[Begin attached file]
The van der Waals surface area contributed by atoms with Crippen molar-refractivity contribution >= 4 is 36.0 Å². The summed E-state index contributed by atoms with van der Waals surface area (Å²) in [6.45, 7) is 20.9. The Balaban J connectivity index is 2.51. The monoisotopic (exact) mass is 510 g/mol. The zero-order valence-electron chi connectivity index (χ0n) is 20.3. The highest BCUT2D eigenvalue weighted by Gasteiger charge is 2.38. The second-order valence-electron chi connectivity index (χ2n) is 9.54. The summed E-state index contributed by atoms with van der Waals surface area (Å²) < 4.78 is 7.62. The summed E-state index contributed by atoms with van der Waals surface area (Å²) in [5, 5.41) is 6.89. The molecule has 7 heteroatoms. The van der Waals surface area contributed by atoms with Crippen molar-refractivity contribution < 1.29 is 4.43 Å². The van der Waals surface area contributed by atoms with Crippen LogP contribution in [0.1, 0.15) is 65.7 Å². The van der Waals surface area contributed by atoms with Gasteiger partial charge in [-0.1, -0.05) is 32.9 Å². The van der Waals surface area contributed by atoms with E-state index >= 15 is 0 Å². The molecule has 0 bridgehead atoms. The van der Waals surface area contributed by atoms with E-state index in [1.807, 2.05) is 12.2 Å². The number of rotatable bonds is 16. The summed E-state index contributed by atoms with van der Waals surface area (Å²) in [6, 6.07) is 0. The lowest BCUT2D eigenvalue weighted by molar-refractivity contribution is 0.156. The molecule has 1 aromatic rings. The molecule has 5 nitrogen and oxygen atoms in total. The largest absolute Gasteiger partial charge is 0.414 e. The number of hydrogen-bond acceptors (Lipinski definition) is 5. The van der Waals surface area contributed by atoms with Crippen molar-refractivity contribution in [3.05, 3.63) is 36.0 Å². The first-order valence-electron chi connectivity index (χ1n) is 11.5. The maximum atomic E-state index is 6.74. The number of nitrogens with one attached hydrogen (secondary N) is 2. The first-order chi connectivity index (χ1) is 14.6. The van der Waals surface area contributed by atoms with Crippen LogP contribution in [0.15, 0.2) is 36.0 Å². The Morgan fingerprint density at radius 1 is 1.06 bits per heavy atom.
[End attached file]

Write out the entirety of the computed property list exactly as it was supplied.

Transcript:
The van der Waals surface area contributed by atoms with Crippen molar-refractivity contribution >= 4 is 36.0 Å². The summed E-state index contributed by atoms with van der Waals surface area (Å²) in [6.45, 7) is 20.9. The Balaban J connectivity index is 2.51. The monoisotopic (exact) mass is 510 g/mol. The zero-order valence-electron chi connectivity index (χ0n) is 20.3. The highest BCUT2D eigenvalue weighted by Gasteiger charge is 2.38. The second-order valence-electron chi connectivity index (χ2n) is 9.54. The summed E-state index contributed by atoms with van der Waals surface area (Å²) < 4.78 is 7.62. The summed E-state index contributed by atoms with van der Waals surface area (Å²) in [5, 5.41) is 6.89. The molecule has 7 heteroatoms. The van der Waals surface area contributed by atoms with Crippen molar-refractivity contribution < 1.29 is 4.43 Å². The van der Waals surface area contributed by atoms with Crippen LogP contribution in [0.1, 0.15) is 65.7 Å². The van der Waals surface area contributed by atoms with Gasteiger partial charge in [-0.1, -0.05) is 32.9 Å². The van der Waals surface area contributed by atoms with E-state index >= 15 is 0 Å². The molecule has 0 bridgehead atoms. The van der Waals surface area contributed by atoms with E-state index in [1.807, 2.05) is 12.2 Å². The number of rotatable bonds is 16. The summed E-state index contributed by atoms with van der Waals surface area (Å²) in [6, 6.07) is 0. The lowest BCUT2D eigenvalue weighted by molar-refractivity contribution is 0.156. The molecule has 1 aromatic rings. The molecule has 5 nitrogen and oxygen atoms in total. The largest absolute Gasteiger partial charge is 0.414 e. The number of hydrogen-bond acceptors (Lipinski definition) is 5. The van der Waals surface area contributed by atoms with Crippen molar-refractivity contribution in [3.05, 3.63) is 36.0 Å². The first-order valence-electron chi connectivity index (χ1n) is 11.5. The maximum atomic E-state index is 6.74. The number of nitrogens with one attached hydrogen (secondary N) is 2. The first-order chi connectivity index (χ1) is 14.6. The van der Waals surface area contributed by atoms with Crippen LogP contribution in [0.15, 0.2) is 36.0 Å². The Morgan fingerprint density at radius 1 is 1.06 bits per heavy atom.